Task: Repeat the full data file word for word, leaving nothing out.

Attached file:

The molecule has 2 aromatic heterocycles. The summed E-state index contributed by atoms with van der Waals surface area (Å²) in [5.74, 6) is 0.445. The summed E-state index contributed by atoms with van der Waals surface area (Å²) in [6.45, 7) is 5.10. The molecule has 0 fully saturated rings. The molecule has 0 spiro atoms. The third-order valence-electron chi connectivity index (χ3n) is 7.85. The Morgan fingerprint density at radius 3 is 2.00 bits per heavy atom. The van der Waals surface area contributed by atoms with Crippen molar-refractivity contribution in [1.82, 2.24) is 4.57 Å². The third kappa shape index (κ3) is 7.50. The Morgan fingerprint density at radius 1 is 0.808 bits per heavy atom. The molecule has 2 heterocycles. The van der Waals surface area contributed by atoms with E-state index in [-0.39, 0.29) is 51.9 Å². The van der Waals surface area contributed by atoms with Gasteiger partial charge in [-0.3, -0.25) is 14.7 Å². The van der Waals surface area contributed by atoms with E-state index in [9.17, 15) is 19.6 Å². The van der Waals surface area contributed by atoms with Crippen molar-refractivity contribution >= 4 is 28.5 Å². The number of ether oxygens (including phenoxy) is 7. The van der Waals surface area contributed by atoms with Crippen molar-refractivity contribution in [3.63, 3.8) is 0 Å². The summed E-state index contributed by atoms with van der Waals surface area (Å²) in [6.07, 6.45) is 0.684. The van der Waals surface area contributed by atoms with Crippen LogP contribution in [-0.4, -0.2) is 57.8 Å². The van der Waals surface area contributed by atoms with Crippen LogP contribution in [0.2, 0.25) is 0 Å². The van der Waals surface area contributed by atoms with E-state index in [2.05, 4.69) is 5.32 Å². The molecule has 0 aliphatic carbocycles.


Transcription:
The molecule has 2 aromatic heterocycles. The summed E-state index contributed by atoms with van der Waals surface area (Å²) in [5.74, 6) is 0.445. The summed E-state index contributed by atoms with van der Waals surface area (Å²) in [6.45, 7) is 5.10. The molecule has 0 fully saturated rings. The molecule has 0 spiro atoms. The third-order valence-electron chi connectivity index (χ3n) is 7.85. The Morgan fingerprint density at radius 3 is 2.00 bits per heavy atom. The van der Waals surface area contributed by atoms with Crippen molar-refractivity contribution in [1.82, 2.24) is 4.57 Å². The third kappa shape index (κ3) is 7.50. The Morgan fingerprint density at radius 1 is 0.808 bits per heavy atom. The molecule has 2 heterocycles. The van der Waals surface area contributed by atoms with E-state index in [-0.39, 0.29) is 51.9 Å². The van der Waals surface area contributed by atoms with Gasteiger partial charge in [-0.3, -0.25) is 14.7 Å². The van der Waals surface area contributed by atoms with E-state index in [9.17, 15) is 19.6 Å². The van der Waals surface area contributed by atoms with Crippen molar-refractivity contribution >= 4 is 28.5 Å². The number of ether oxygens (including phenoxy) is 7. The van der Waals surface area contributed by atoms with Crippen molar-refractivity contribution in [3.63, 3.8) is 0 Å². The summed E-state index contributed by atoms with van der Waals surface area (Å²) in [6.07, 6.45) is 0.684. The van der Waals surface area contributed by atoms with Crippen LogP contribution in [-0.4, -0.2) is 57.8 Å². The van der Waals surface area contributed by atoms with Crippen LogP contribution in [0.2, 0.25) is 0 Å². The van der Waals surface area contributed by atoms with E-state index in [2.05, 4.69) is 5.32 Å². The molecule has 0 aliphatic carbocycles.